(Recasts, updates with details following Thursday meeting)
By Jarrett Renshaw and Stephanie Kelly
Sept 12 (Reuters) - U.S. President Donald Trump said the administration has made progress on a biofuel reform package after he met with U.S. senators from key farm states on Thursday as part of an ongoing effort to boost ethanol demand and help hard-hit corn farmers.
Trump met with a group of corn-state Republican lawmakers that included Iowa senators Joni Ernst and Chuck Grassley on Thursday afternoon, four sources familiar with the matter said. Iowa Governor Kim Reynolds also attended the meeting, two of the sources said. The president is expected to meet with senators representing oil-producing states on Friday to continue discussions on the issue, sources said.
Trump is trying to appease two constituencies - Big Corn and Big Oil - to help propel him again into the presidency in 2020. The two groups have clashed on biofuel policy.
“I think we had a great meeting on ethanol for the farmers,” Trump told reporters at the White House. “Let’s see what happens.”
The Thursday discussions follow a meeting the president had with two of the largest U.S. refining companies on Wednesday. Valero Energy CEO Joe Gorder and Marathon Petroleum CEO Gary Heminger asked Trump for solutions to help the refining industry cope with the cost of rising biofuel blending mandates, including potentially capping the price of blending credits refiners must acquire to comply, sources familiar with the matter said.
The White House declined comment on the details of the talks.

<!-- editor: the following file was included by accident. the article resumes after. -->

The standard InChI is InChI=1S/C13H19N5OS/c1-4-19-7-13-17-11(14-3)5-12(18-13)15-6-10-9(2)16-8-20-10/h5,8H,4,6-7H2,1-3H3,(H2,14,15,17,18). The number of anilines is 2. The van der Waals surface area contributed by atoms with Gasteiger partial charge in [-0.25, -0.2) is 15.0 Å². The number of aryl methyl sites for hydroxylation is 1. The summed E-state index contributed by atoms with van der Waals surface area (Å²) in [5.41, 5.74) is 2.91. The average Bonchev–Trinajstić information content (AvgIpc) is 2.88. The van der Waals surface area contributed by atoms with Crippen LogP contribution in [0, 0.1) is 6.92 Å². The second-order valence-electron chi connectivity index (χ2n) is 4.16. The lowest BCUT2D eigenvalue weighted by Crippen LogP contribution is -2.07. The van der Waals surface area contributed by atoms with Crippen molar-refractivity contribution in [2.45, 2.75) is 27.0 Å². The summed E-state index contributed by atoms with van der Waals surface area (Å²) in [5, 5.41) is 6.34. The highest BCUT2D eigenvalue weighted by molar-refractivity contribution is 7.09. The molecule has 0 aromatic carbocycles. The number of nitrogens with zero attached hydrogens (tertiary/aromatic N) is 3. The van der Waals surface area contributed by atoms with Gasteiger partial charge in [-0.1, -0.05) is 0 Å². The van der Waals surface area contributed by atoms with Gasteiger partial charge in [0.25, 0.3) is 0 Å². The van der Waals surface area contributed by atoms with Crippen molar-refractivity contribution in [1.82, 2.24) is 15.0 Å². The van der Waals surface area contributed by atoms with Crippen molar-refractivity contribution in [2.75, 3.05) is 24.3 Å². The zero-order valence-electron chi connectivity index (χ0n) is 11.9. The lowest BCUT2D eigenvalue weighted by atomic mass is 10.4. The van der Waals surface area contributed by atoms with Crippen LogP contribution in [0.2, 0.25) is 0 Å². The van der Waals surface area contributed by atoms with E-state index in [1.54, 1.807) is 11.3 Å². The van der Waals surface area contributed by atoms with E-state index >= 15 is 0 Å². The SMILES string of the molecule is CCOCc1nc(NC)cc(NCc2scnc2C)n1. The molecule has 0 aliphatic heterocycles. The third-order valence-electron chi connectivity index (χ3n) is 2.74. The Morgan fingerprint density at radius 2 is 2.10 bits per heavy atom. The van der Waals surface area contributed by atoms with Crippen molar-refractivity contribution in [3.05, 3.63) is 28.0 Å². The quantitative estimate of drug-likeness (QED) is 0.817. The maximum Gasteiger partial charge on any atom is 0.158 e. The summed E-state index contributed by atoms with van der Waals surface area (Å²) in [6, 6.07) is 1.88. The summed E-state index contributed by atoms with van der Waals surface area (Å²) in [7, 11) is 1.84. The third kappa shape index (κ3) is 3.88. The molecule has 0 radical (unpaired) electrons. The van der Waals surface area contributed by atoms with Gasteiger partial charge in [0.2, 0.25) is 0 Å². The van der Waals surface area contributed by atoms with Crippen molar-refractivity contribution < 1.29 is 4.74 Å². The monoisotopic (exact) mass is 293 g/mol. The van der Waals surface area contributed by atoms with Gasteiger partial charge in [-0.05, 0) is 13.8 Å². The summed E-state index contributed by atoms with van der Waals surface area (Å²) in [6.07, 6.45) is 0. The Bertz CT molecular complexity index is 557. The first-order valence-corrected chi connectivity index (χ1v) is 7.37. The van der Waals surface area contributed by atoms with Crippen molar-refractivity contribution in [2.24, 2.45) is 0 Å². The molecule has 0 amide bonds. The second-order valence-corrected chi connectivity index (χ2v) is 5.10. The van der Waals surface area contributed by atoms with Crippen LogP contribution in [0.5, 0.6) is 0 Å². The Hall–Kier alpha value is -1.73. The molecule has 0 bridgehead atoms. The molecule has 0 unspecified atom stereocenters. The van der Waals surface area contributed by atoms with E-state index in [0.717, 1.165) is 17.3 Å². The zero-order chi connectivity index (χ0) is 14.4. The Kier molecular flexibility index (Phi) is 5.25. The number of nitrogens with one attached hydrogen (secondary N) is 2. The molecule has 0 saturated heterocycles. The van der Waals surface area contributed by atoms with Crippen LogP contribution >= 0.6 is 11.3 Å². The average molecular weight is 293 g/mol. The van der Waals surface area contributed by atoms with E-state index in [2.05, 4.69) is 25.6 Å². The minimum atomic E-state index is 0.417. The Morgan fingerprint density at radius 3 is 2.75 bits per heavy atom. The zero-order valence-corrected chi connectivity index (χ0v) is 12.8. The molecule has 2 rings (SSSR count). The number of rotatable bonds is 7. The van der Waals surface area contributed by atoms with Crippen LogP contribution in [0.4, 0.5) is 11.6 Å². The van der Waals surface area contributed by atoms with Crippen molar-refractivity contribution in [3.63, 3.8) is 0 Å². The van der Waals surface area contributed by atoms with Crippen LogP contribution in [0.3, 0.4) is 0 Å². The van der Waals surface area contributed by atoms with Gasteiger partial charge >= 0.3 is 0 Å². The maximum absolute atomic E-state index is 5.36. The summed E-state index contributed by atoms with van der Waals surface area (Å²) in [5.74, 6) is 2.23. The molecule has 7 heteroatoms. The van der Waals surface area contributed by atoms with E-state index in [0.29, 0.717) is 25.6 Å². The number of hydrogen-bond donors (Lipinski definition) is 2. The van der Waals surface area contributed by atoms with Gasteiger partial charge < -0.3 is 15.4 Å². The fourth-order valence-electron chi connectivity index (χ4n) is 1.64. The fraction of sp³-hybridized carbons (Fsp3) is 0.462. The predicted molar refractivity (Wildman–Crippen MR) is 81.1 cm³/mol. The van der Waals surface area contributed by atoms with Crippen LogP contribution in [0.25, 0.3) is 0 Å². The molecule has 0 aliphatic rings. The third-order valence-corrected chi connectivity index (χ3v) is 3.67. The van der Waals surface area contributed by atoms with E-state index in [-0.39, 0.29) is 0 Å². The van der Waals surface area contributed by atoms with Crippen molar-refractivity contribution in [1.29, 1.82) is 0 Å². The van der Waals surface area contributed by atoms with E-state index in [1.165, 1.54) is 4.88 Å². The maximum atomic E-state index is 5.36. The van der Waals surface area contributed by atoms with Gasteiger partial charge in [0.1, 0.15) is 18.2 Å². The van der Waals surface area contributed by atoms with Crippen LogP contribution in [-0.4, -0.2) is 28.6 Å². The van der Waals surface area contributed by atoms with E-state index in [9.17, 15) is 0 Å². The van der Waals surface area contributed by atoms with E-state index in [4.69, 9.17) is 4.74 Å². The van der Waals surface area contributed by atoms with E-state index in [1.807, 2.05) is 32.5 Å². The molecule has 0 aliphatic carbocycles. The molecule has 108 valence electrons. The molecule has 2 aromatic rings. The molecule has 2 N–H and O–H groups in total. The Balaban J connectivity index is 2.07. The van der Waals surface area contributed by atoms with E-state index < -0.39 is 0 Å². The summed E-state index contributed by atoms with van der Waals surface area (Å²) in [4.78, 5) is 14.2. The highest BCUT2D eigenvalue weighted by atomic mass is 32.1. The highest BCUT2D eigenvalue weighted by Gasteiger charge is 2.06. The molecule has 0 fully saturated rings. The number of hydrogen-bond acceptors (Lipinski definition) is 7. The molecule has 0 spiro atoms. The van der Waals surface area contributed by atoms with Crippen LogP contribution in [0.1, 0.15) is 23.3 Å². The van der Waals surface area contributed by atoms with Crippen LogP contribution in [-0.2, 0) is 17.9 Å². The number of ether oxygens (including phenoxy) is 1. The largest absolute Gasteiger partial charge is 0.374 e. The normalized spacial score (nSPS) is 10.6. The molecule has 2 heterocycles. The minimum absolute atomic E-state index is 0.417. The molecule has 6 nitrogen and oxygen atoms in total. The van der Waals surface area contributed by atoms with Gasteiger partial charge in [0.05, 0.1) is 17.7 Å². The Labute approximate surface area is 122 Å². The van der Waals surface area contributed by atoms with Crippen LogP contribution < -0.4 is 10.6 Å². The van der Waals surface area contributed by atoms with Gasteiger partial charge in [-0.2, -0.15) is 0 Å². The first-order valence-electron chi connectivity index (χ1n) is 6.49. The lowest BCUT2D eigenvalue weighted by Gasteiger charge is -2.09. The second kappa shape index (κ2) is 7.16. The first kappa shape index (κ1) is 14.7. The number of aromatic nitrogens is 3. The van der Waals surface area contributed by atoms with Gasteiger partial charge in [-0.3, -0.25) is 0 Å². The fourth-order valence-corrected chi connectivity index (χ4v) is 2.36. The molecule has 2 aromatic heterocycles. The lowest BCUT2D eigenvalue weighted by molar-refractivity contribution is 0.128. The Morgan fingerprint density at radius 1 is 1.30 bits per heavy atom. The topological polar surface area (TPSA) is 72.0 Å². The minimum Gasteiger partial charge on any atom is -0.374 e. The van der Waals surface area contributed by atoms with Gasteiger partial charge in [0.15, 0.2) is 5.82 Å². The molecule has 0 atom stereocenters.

The corn industry has been dead-set against price caps for blending credits, called RINs, arguing they would undercut the economic incentive for blending biofuels.
A Marathon spokesman confirmed the meeting but declined to comment on what was discussed.
“The intent of the meeting was to engage with the president on policies that impact our business and consumers who rely on them. We’re always looking to find win-win solutions between the fuel manufacturers and the ethanol industry, which are going to be beneficial for consumers,” spokesman Hamish Banks said.
The White House and a representative for Valero were not immediately available to comment.
Trump has struggled to satisfy warring agricultural and oil interests, key political constituencies that helped elect him in 2016 and which he hopes to retain heading into the 2020 election.
The White House since last week has been trying to win support from both sides for a 5% increase to blending mandates in 2020 above the currently proposed volumes under the U.S. Renewable Fuel Standard. The increase is meant to compensate biofuel producers and corn farmers for the administration’s decision in August to exempt 31 oil refineries from their requirement to blend biofuels under the RFS.
The agriculture industry says the administration’s broad use of waivers has undermined the market for corn-based ethanol at a time farmers are already losing export sales from the U.S. trade war with China.
So far, biofuel producers have balked at the administration’s offer of a one-time increase in mandates, instead pushing for a structural change to biofuel policy that would compensate them for future exemptions to refiners as well.
U.S. biofuel credits on Thursday rose 2.5 cents, or 15%, on refiners including Phillips 66 and Valero Energy Corp actively buying in the market, traders said.
Energy industry advocacy groups wrote on Thursday to the heads of the Department of Agriculture and Environmental Protection Agency objecting to the proposals under consideration and in favor of small refinery exemptions.
“The exemption must be available to any small refinery, regardless of ownership, in order to achieve the purpose of the statute,” the letter said. (Reporting by Jarrett Renshaw, Stephanie Kelly and Chris Prentice, additional reporting by Jeff Mason in Washington, D.C. Editing by Rosalba O’Brien and Cynthia Osterman)